Hesperian Health Guides

Hesperian Health Guides

Wind Power

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HealthWiki > A Community Guide to Environmental Health > Chapter 23: Clean Energy > Wind Power


Wind turbines on a hill.

Energy from the wind has been used for hundreds of years to pump water and grind grain. In recent years, wind is being used to generate electricity in Europe and North America, India, China, South Africa, and Brazil. Large and small windmills generate electricity as the force of the wind turns the blades.

Wind power may be the cheapest and best way to replace fossil fuels for large-scale electricity generation. Large-scale wind projects are often connected to national electric lines. For wind energy to work well, constant strong winds are necessary. Coastal areas, open plains, and mountain passes are best for wind power. Because wind in most places is not constant, wind turbines require batteries to store the electricity or a back-up power system (solar panels or a gas-powered generator).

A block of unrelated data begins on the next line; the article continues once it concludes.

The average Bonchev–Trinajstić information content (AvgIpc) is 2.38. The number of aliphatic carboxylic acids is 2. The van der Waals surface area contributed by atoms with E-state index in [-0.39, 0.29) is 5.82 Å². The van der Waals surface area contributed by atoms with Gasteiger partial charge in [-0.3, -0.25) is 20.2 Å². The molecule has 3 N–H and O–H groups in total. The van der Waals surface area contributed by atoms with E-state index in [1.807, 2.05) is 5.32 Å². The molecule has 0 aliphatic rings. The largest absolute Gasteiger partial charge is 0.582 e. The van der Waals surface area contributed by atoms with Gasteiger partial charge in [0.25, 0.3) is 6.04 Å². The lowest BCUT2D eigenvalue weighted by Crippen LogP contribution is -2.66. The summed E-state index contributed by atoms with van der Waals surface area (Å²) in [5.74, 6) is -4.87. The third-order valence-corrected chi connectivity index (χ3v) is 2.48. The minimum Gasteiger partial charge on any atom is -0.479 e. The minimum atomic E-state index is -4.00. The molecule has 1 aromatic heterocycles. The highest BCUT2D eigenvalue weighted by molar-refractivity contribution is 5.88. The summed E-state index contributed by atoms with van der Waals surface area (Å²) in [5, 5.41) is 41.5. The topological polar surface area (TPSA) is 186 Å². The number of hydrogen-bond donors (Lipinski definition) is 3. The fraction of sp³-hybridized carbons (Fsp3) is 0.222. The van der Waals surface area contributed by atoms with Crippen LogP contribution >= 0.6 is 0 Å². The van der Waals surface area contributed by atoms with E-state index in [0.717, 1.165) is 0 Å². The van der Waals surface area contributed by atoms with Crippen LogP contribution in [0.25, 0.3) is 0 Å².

Small-scale wind energy

Wind turbines are used to charge batteries for homes in some parts of the world. But because wind energy relies on constant wind, requires careful measurements to set up and maintain the turbines, and wind turbines may be costly, this may not be the best choice for home or village electricity. Wind may seem better at first glance than solar, because a wind turbine may cost less than solar panels, but in the long term it needs more repairs and maintenance.

(To learn more about wind power and to contact organizations that install wind power systems, see Other Environmental Health Resources.)

A small wind turbine by a home.


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